Finely Tuned Consultant: Clark Wimberly

Clark Wimberly's FaceToday, I’m getting to talk with Clark Wimberly, aka @clarklab, aka the mad scientist of gamification behind AndroidandMe. I first met Clark at the Austin WordPress meetup group. He’s basically always there to help folks get started on their first sites, and to help the pros tweak their development chops. Clark builds some of the coolest things I’ve ever seen in WordPress (Ask him about his SXSW Game), and he’s just a great person to be around. If I had to come up with a gripe, I’d say it’s that in his twitter avatar and that photo there, he looks like an enormous hipster.

But that’s not enough reason to hate anybody. Clark is just awesome. I love how anyone can get away with being goofy and still make a decent living in the WordPress community.

In Clark’s own words

I try to make things that are awesome. I live and work in Austin with my wife Angie. We run Android and Me and a handful of other stuff.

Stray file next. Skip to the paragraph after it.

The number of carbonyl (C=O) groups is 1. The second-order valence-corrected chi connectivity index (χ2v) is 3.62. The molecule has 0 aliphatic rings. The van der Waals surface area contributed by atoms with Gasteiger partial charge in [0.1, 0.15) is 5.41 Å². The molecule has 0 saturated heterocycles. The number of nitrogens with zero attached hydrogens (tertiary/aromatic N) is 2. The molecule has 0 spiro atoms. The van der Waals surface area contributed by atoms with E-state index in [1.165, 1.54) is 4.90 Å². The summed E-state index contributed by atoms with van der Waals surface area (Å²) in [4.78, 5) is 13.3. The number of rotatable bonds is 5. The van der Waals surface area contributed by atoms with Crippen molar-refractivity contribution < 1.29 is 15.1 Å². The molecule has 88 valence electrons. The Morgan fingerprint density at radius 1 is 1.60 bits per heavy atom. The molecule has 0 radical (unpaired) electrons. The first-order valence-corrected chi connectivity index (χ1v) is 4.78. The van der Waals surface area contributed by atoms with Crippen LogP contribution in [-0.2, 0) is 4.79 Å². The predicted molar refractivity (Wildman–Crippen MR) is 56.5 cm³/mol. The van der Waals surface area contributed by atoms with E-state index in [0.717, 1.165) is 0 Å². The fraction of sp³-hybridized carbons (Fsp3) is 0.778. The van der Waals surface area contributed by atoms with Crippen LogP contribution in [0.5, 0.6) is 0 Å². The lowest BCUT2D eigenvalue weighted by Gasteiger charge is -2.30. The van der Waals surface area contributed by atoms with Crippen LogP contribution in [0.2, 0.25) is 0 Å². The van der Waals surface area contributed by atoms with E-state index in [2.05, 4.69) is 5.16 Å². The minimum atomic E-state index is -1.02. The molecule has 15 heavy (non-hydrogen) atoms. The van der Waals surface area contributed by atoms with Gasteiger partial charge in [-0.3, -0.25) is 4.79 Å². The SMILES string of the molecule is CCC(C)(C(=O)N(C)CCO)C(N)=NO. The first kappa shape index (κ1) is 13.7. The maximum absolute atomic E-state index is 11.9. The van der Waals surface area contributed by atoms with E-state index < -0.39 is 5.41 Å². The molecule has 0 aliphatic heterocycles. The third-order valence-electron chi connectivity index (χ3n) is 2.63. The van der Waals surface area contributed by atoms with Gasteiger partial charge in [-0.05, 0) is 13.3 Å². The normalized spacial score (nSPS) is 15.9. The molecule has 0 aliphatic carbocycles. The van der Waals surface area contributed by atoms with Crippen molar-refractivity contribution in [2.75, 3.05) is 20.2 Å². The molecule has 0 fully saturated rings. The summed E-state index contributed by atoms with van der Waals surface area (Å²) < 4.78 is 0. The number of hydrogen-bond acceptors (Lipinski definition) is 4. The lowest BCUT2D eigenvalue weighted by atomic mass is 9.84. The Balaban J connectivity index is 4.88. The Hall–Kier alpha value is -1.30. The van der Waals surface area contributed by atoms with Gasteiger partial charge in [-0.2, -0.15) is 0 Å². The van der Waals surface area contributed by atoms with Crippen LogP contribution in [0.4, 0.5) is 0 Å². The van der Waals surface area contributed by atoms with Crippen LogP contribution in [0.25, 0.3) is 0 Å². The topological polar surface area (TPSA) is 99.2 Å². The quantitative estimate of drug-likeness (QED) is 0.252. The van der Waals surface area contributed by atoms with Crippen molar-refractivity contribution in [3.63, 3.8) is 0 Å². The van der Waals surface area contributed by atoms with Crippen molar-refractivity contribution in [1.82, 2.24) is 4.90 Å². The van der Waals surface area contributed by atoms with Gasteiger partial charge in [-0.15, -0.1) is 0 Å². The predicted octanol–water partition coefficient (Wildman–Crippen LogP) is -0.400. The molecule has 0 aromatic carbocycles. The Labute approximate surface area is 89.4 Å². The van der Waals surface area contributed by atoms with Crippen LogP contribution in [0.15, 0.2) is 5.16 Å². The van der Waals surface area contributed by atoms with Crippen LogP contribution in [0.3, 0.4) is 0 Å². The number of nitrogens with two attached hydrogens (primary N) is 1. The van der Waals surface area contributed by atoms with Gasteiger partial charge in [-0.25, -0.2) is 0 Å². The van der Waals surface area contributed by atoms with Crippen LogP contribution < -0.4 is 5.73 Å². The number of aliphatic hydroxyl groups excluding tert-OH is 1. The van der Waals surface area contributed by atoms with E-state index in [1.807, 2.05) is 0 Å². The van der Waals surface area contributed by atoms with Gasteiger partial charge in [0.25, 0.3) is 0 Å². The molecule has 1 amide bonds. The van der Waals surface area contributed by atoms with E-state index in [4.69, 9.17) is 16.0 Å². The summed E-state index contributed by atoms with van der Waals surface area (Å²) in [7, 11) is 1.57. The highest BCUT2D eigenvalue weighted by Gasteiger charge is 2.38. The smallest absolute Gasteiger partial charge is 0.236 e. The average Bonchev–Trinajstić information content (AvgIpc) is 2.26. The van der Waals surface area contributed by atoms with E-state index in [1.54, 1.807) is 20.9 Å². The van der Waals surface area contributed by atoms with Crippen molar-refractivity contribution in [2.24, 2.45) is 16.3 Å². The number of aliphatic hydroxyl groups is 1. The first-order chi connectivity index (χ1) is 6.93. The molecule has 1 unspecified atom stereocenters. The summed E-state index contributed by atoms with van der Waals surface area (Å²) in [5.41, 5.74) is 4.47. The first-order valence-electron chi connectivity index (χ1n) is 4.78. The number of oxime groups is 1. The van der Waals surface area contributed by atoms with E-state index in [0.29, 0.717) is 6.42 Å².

Now, Clark answers my questions!

When was the first time that you really got excited about WordPress and at what point did you decide to make it your career?

I was a third-year student enrolled at Texas State and hatching a plan drop out. I was already making decent money on the web, doing design and static HTML/CSS, but knew I’d need to step things up to turn it into a career. At the time, WordPress was only one in a handful of markets showing promise, and for about a year I was a Movable Type guy. I gave WordPress a try on a whim, so overall I guess I just got lucky deciding to hitch my wagon to WordPress when I did.